Dubai: Asian rugby will have a greater say on the international stage if former Argentine captain Agustin Pichot wins the hot seat at next month’s world body elections.
Pichot, a standing vice-chairman who enjoys an overwhelming support from the Asian countries, is up against England’s Sir Bill Beaumont in general elections to lead the world rugby’s governing body. Voting, which is conducted by private ballot, will start on Monday [April 27] and the result will be announced only on May 12 along with the vote for vice-chairman and Executive Committee.
The member unions of Asia Rugby have overwhelmingly voted to support Pichot’s bid (24 out of 28 votes) to chair World Rugby. The voting system currently works in such a way that 30 of the 51 votes are allocated to the 10, Tier-One unions within the Six Nations and Rugby Championship tournaments. Two votes go to each to the six regional associations, which includes Asia, plus Japan gets two votes and there is one vote for each for the seven unions, namely Canada, United States, Uruguay, Georgia, Romania, Samoa and Fiji.
As one of six regional associations within the global rugby pyramid, Asia gets just two votes at World Rugby elections – something that is drastically unfair according to UAE’s Qais Al Dhalai, Asia Rugby president.
“It is unfortunate that a sport which aspires to be a global game allows Asia’s 28 unions to count for only two of the total of 51 votes on the World Rugby governance and voting system,” Al Dhalai told Gulf News.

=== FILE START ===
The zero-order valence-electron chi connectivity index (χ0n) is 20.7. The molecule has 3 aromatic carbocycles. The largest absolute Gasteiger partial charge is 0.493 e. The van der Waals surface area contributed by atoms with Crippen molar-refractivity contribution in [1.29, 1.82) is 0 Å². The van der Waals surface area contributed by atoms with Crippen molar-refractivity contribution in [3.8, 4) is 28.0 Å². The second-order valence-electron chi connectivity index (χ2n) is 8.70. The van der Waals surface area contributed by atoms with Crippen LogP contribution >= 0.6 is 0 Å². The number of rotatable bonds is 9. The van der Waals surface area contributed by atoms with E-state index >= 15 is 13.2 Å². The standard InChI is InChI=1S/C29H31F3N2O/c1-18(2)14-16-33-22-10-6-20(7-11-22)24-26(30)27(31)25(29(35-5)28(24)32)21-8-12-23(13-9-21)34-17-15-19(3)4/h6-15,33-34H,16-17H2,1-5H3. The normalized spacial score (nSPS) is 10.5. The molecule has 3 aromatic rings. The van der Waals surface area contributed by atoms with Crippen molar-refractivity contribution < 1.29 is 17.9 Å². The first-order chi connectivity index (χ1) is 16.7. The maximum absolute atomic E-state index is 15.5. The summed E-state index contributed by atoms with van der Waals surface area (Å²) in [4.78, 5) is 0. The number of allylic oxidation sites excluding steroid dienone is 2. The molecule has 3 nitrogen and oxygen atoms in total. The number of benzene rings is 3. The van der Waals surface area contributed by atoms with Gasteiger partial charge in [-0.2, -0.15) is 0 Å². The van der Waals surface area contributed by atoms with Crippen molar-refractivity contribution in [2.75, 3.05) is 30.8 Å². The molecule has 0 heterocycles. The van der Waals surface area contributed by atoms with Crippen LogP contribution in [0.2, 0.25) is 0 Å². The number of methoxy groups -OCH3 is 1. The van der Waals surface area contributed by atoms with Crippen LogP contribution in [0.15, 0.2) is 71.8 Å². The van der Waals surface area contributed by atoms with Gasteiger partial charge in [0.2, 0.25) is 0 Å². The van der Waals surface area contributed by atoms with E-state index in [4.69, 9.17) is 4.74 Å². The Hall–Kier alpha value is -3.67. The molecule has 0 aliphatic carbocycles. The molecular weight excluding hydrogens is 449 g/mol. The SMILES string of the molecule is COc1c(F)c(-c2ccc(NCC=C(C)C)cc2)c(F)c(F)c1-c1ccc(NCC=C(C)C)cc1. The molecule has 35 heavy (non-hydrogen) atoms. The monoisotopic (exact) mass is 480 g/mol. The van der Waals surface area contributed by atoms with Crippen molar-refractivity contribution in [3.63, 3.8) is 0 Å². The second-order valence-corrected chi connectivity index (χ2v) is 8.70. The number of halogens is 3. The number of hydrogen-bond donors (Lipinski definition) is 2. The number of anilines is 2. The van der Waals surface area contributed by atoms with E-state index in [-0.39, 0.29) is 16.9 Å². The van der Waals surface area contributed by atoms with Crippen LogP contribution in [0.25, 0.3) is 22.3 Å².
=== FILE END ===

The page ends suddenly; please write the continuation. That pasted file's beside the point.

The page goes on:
The mere fact that 28 unions get just two votes doesn’t reflect that rugby is a global sport or that it’s transparent or that it has a sound governance and structure. Should it not be similar to World Athletics or to football’s Fifa ?
“This must change now, if rugby is to truly become a global sport. Asia hosted the most successful 2019 Rugby World Cup [in Japan] and we have three of the most popular stops on the World Rugby Sevens [Dubai, Singapore and Hong Kong]. Then how come this inequality in voting rights?” he questioned.
“The International Olympic Committee (IOC) has always been clear in its chapter that each nation should get at least one vote. Then how come this discrepancy with the governing body of rugby? Pichot has promised to right this wrong and change our sport,” Al Dhalai insisted.
Pichot, who turns 46 on August 22, is a retired Argentine rugby union player, formerly captain of the national team while also serving with English club, Bristol for some time. In addition, he has played for French sides, Stade Français and Racing Métro.
Of the 28 Asian members, 24 voted in support of Pichot while two voted for Beaumont and the other two abstained. Unlike most regional associations, Asia Rugby allowed individual unions to submit their choices on leadership of World Rugby. Asia’s governing body has mandated Terrence Khoo [President of Singapore Rugby Union] to cast the two votes on its behalf.
“The mere fact that 28 unions get just two votes doesn’t reflect that rugby is a global sport or that it’s transparent or that it has a sound governance and structure. Should it not be similar to World Athletics or to football’s Fifa ? 51 bodies means 51 votes, isn’t it?” he asked.
Former England captain and current chairman Beaumont holds the upper hand largely because of the backing he is set to receive from the Six Nations unions - who hold 18 of the 51 votes between them. In addition, Rugby Europe has pledged its support for Beaumont, while Pichot is being championed by the southern hemisphere Sanzaar countries (South Africa, New Zealand, Australia, Argentina and Asia).